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Topic: Addition overflow (Read 2160 times) previous topic - next topic

Oct 30, 2012, 03:46 am Last Edit: Oct 30, 2012, 04:53 am by leonelpepe Reason: 1
Hi,

I have a doubt whit the addition instruction and know if an overflow happened.

uint8_t a = 200;
uint8_t b = 200;

uint8_t c = a + b; // the sum is overflowed

// c is 200 + 200 = 400 >>> 400 - 255 = 145

I can tell if the sum is overflowed.

In ASM normally I have the carry bit to know that. In C and in Arduino, can I use a instruction, flag or something similar?

Thanks.

PeterH


In C and in Arduino, can I use a instruction, flag or something similar?


No, there's nothing like that.
I only provide help via the forum - please do not contact me for private consultancy.

OK, it is a very bad news. The only way that I can tinks is that c must be greather than a and b at the same time:

Code: [Select]


uint8_t a = 200;
uint8_t b = 200;

uint8_t c = a + b; // the sum is overloaded

// c is 200 + 200 = 400 >>> 400 - 255 = 145

if (c < a && c < b) {
  // Overload have being success.
}

lloyddean

I think you're referring to 'overflow' not overload.


I think you're referring to 'overflow' not overload.



mmm. Yes, I'm not speak English very well. Sorry.

Coding Badly


Give this a try...

Code: [Select]

bool SafeAdd( uint8_t a, uint8_t b, uint8_t & r )
{
  uint16_t t;
 
  t = a + b;
 
  r = t;
 
  return( (t & 0xFF00) == 0 );
}

bool SafeAdd( uint16_t a, uint16_t b, uint16_t & r )
{
  uint32_t t;
 
  t = a + b;
 
  r = t;
 
  return( (t & 0xFFFF0000) == 0 );
}

void Test1( void )
{
  uint8_t a = 200;
  uint8_t b = 200;
  uint8_t r;

  if ( SafeAdd( a, b, r ) )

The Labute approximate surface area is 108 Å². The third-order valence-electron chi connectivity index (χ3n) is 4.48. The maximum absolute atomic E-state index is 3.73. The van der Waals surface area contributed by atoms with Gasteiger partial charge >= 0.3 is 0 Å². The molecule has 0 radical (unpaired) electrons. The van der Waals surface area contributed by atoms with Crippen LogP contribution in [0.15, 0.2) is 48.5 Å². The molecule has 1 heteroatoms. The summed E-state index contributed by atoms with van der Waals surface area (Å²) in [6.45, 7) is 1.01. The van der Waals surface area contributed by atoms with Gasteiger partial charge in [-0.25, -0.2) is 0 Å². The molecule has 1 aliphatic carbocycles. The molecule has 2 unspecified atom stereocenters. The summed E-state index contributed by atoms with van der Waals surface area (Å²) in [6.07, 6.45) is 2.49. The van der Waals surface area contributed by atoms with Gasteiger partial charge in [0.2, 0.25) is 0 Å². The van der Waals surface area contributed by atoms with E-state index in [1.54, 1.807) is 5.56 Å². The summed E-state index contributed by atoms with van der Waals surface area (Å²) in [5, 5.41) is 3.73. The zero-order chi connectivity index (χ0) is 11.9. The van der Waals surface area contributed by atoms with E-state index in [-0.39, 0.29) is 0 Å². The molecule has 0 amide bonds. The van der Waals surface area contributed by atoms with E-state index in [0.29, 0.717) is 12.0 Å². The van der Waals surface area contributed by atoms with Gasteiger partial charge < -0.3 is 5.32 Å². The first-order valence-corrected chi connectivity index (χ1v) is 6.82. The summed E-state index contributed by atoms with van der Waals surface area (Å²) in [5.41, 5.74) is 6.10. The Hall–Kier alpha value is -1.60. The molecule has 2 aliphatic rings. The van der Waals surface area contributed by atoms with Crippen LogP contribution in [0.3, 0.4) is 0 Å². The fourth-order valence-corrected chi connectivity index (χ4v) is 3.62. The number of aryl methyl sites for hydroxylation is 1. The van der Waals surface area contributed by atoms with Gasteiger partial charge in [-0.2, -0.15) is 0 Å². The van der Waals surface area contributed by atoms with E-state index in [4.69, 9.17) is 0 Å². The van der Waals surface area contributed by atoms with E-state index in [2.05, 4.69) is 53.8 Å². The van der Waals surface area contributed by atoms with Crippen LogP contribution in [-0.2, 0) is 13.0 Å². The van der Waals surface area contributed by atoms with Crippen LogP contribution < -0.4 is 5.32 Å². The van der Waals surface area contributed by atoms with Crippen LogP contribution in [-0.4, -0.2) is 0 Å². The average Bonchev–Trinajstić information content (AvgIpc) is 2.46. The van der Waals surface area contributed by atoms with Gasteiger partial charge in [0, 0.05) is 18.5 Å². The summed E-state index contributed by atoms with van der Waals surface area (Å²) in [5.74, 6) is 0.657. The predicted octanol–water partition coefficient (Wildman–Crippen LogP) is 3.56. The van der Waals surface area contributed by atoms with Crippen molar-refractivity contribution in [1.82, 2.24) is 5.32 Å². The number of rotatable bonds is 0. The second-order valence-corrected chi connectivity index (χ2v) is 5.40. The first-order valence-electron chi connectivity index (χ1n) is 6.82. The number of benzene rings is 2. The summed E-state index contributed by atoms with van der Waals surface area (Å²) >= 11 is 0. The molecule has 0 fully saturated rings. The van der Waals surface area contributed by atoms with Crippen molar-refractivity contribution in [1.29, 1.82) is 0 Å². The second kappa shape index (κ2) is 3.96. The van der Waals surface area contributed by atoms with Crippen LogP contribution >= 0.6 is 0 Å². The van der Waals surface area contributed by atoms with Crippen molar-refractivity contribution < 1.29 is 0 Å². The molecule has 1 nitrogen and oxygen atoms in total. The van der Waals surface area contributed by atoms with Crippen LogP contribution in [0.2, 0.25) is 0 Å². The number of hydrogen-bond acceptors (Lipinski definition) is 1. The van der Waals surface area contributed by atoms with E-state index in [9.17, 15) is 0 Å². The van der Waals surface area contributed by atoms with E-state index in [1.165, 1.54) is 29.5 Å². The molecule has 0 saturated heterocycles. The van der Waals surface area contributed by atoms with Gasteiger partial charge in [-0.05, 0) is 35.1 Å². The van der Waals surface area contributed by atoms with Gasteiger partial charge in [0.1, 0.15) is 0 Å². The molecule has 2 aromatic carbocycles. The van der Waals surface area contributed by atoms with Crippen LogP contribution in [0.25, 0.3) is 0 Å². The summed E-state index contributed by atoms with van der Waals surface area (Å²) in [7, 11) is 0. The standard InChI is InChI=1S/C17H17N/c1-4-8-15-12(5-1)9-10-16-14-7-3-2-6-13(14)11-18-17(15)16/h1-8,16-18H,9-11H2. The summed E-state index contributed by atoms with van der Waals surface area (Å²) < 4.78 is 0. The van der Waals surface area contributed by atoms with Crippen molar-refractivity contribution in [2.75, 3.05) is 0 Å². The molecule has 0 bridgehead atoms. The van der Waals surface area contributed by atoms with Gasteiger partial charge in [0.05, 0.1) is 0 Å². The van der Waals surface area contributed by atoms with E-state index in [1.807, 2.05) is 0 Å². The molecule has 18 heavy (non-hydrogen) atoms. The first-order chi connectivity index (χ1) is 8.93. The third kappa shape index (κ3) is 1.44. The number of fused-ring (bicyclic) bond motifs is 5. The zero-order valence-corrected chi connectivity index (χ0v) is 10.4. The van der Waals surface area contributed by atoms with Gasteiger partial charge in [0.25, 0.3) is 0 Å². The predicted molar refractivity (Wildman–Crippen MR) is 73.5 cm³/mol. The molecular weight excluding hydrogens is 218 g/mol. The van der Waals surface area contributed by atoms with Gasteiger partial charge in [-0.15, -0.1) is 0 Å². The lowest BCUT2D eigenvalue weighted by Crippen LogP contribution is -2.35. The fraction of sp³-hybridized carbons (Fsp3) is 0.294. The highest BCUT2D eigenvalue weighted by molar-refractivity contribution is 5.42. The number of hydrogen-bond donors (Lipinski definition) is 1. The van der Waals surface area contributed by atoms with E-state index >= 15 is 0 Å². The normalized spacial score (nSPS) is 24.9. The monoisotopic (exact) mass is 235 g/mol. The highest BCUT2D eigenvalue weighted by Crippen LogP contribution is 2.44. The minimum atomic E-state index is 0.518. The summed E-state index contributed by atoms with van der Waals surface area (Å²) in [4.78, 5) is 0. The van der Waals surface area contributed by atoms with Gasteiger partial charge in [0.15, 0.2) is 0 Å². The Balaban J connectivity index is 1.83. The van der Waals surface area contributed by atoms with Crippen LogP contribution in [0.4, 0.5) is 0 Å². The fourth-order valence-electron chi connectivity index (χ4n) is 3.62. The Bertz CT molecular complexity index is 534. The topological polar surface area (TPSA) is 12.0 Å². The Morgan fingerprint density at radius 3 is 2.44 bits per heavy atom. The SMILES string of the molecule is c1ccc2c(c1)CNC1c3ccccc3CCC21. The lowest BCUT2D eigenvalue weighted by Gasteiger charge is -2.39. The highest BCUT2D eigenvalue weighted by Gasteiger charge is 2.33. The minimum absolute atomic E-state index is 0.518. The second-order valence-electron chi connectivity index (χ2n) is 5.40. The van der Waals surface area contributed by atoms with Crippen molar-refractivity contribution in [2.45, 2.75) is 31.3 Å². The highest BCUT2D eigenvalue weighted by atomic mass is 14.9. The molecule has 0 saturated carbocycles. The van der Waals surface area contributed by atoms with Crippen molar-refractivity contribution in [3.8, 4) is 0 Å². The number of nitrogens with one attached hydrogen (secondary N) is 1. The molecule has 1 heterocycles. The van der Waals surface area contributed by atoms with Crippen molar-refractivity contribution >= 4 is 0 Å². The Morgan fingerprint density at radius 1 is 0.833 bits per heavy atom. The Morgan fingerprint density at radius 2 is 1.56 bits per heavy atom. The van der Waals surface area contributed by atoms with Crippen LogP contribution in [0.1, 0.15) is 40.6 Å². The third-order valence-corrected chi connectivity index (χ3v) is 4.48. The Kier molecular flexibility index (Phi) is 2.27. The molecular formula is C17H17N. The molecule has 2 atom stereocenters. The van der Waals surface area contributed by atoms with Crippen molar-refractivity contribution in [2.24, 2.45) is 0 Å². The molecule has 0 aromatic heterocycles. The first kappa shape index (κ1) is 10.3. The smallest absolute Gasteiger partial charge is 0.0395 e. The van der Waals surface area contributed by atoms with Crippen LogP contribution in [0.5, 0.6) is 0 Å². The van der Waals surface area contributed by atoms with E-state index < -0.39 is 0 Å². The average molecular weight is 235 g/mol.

{
    Serial.println( F( "No problem." ) );
  }
  else
  {
    Serial.println( F( "Bad news!" ) );
  }
}

void Test2( void )
{
  uint8_t a = 200;
  uint16_t b = 200;
  uint16_t r;

  if ( SafeAdd( a, b, r ) )
  {
    Serial.println( F( "No problem." ) );
  }
  else
  {
    Serial.println( F( "Bad news!" ) );
  }
}

void setup( void )
{
  Serial.begin( 250000 );
 
  Test1();
  Test2();
}

void loop( void )
{
}



Give this a try...



It is a great idea. Thanks, but... if I want to use a 32 bit variable? jaja

Coding Badly


Then you use uint64_t for the result.

Mitxel

I think, but am not sure, you can access the microcontroller "status register" from C code.

I think in "Arduino C" there is a special variable called "SREG" which is a representation of the status register of the microcontroller. The microcontroller status register contains a collection of flags and one of those flags is the carry flag. I think the carry flag is the flag in the status register bit0 .

You could try something like this:

Code: [Select]
boolean isCarryOverflow()
{
return(SREG & 0x01); //Assuming the carry flag in on bit0
}

void setup()
{
...
...
c = a + b;
if(isCarryOverflow)
{
...
}
...
}


ATmega datasheet >> http://www.atmel.com/Images/doc8161.pdf (page 10)
http://www.wvshare.com/article/AVR-1-1-5.htm

You can download the datasheet of your Arduino microcontroller from arduino.cc >> Products

pYro_65

Quote

• Bit 0 - C: Carry Flag
The Carry Flag C indicates a carry in an arithmetic or logic operation. See the "Instruction Set
Description" for detailed information.


Yeah its bit 0, there is also an instruction 'BSET' for checking bits in the status register.

Krupski


Hi,

I have a doubt whit the addition instruction and know if an overflow happened.

uint8_t a = 200;
uint8_t b = 200;

uint8_t c = a + b; // the sum is overflowed


An unsigned 8 bit INT can only hold a value from 0 to 255 (decimal). If you add one to 255, it "rolls over" back to zero.